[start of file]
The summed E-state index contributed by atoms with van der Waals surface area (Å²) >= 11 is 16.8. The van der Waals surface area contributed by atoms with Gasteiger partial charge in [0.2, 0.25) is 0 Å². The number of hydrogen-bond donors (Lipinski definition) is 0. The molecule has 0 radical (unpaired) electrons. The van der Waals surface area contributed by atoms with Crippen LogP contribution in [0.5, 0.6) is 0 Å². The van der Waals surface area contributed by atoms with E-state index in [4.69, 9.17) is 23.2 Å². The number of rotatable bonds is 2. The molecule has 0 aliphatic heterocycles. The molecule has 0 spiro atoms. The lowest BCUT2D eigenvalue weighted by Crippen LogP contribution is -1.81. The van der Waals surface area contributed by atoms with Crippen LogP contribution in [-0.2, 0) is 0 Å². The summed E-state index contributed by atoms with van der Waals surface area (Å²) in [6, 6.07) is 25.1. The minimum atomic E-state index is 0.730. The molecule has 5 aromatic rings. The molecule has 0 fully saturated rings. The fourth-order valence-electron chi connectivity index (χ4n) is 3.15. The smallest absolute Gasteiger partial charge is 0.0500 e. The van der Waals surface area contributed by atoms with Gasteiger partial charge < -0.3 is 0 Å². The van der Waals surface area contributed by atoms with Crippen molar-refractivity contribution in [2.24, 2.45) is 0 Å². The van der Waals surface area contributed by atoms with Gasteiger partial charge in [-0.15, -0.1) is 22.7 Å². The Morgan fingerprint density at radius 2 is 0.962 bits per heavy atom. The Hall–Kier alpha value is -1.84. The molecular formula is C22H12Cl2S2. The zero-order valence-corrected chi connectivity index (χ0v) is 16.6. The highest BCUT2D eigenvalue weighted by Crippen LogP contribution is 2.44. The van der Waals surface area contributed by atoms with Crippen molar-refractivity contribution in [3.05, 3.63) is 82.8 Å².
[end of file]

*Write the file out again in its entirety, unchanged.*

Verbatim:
The summed E-state index contributed by atoms with van der Waals surface area (Å²) >= 11 is 16.8. The van der Waals surface area contributed by atoms with Gasteiger partial charge in [0.2, 0.25) is 0 Å². The number of hydrogen-bond donors (Lipinski definition) is 0. The molecule has 0 radical (unpaired) electrons. The van der Waals surface area contributed by atoms with Crippen LogP contribution in [0.5, 0.6) is 0 Å². The van der Waals surface area contributed by atoms with E-state index in [4.69, 9.17) is 23.2 Å². The number of rotatable bonds is 2. The molecule has 0 aliphatic heterocycles. The molecule has 0 spiro atoms. The lowest BCUT2D eigenvalue weighted by Crippen LogP contribution is -1.81. The van der Waals surface area contributed by atoms with Crippen LogP contribution in [-0.2, 0) is 0 Å². The summed E-state index contributed by atoms with van der Waals surface area (Å²) in [6, 6.07) is 25.1. The minimum atomic E-state index is 0.730. The molecule has 5 aromatic rings. The molecule has 0 fully saturated rings. The fourth-order valence-electron chi connectivity index (χ4n) is 3.15. The smallest absolute Gasteiger partial charge is 0.0500 e. The van der Waals surface area contributed by atoms with Gasteiger partial charge < -0.3 is 0 Å². The van der Waals surface area contributed by atoms with Crippen molar-refractivity contribution in [2.24, 2.45) is 0 Å². The van der Waals surface area contributed by atoms with Gasteiger partial charge in [-0.15, -0.1) is 22.7 Å². The Morgan fingerprint density at radius 2 is 0.962 bits per heavy atom. The Hall–Kier alpha value is -1.84. The molecular formula is C22H12Cl2S2. The zero-order valence-corrected chi connectivity index (χ0v) is 16.6. The highest BCUT2D eigenvalue weighted by Crippen LogP contribution is 2.44. The van der Waals surface area contributed by atoms with Crippen molar-refractivity contribution in [3.05, 3.63) is 82.8 Å².